Ontario government announces support for nuclear expansion

06 July 2023

The province's government has announced it is starting pre-development work to build up to 4800 MWe of new nuclear capacity at Bruce Power's existing site, in what would be Canada's first large-scale nuclear build in more than 30 years.

Todd Smith announced the government's support at the Bruce site yesterday (Image: Bruce Power)

Electricity demand in Ontario is rising for the first time since 2005, the government said. It has already implemented a plan to meet rising demand in the current decade, but Ontario's Independent Electricity System Operator (IESO) last year issued a report forecasting that the province could need to more than double its electricity generation capacity from today's 42,000 MWe to 88,000 MWe by 2050.

The IESO report recommended that Ontario begin planning, siting and environmental assessment work for long-lead assets, including nuclear power, as a "no regret" action towards meeting decarbonisation goals and increasing electricity demand driven by strong economic growth, electrification and population growth beyond 2030.

Bruce Power's eight existing Candu reactors already produce some 30% of Ontario's electricity, and the company said the site has space for "incremental infrastructure development". President and CEO Mike Rencheck said nuclear power had been the "stable backbone" of Ontario's electricity system for decades, and the long-term planning and consultation activities will determine how it can further contribute to Ontario's clean energy and economic development goals. The long-term planning and consultation activities will not impact the company's ongoing programme to secure the site's operation until 2064.

Minister of Energy Todd Smith said Ontario's "open for business approach" has led to "unprecedented" investments across the province. "With our plan already in place to meet demand this decade, we are starting the pre-development work to identify future generation options, including reliable, affordable and clean nuclear energy, that will power our province into the future," he said.

The process for approving and building new nuclear capacity could take a decade or longer, and federal approval is the first step in this process, the government said. The pre-development work will take several years to complete and will help evaluate the suitability of the site by examining the impacts of a new facility on the environment, the public and Indigenous communities, with significant public input and community consultations. It is also a prerequisite for the Canadian Nuclear Safety Commission's licensing process for a new large-scale reactor.

The Ministry of Energy said it is working with the IESO and Bruce Power on a contractual approach to address the costs associated with the pre-development work to minimise the impact on ratepayers and will also look for ways to use funds collected from the sale of clean energy credits through the Future Clean Electricity Fund to help reduce the costs for ratepayers.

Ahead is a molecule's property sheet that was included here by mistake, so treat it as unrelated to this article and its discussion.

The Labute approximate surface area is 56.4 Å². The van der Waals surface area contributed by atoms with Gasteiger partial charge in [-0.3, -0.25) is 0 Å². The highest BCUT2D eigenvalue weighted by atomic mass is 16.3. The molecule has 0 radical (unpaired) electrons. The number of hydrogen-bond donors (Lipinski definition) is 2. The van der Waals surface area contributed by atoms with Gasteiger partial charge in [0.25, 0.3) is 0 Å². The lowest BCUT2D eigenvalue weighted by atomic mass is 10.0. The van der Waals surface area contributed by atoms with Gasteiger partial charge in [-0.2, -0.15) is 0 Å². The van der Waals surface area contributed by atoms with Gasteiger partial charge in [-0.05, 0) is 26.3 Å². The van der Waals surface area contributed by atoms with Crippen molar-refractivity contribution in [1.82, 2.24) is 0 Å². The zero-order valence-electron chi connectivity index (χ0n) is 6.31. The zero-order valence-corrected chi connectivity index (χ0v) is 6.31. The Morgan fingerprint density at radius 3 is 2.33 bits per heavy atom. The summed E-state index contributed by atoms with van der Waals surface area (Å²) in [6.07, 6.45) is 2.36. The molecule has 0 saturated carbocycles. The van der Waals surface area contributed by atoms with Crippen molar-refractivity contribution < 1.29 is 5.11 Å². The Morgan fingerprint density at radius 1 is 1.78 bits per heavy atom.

Eighteen of Canada's 19 operating Candu reactors are in Ontario, where they provide around half the province's electricity. Although nuclear capacity played a key role in enabling the province to entirely phase out coal-fired electricity generation in 2014, plans for new large-scale reactors had been shelved in favour of projects by Bruce and Ontario Power Generation (OPG) to refurbish existing reactors to allow them to continue operating well beyond the middle of the century. The province is also - alongside Alberta, New Brunswick and Saskatchewan - pursuing a strategic plan to develop and deploy small modular reactors (SMRs), and OPG has begun site preparation for a grid-scale SMR at a site adjacent to its existing Darlington plant.

"Ontario's electricity system is already cleaner than California or Germany and the Bruce Power nuclear site was instrumental in helping to phase out coal and establishing Ontario's clean energy advantage," Dave Butters, president of the Association of Power Producers of Ontario, said. "Today's announcement to identify future generation options to meet rising electricity demand creates a tremendous option for the province both to meet our coming power needs, and support our transition to net-zero."

Bruce Power is located in the traditional and treaty territory of the Saugeen Ojibway Nation and the harvesting territories of the Métis Nation of Ontario and the Historic Saugeen Métis.

Researched and written by World Nuclear News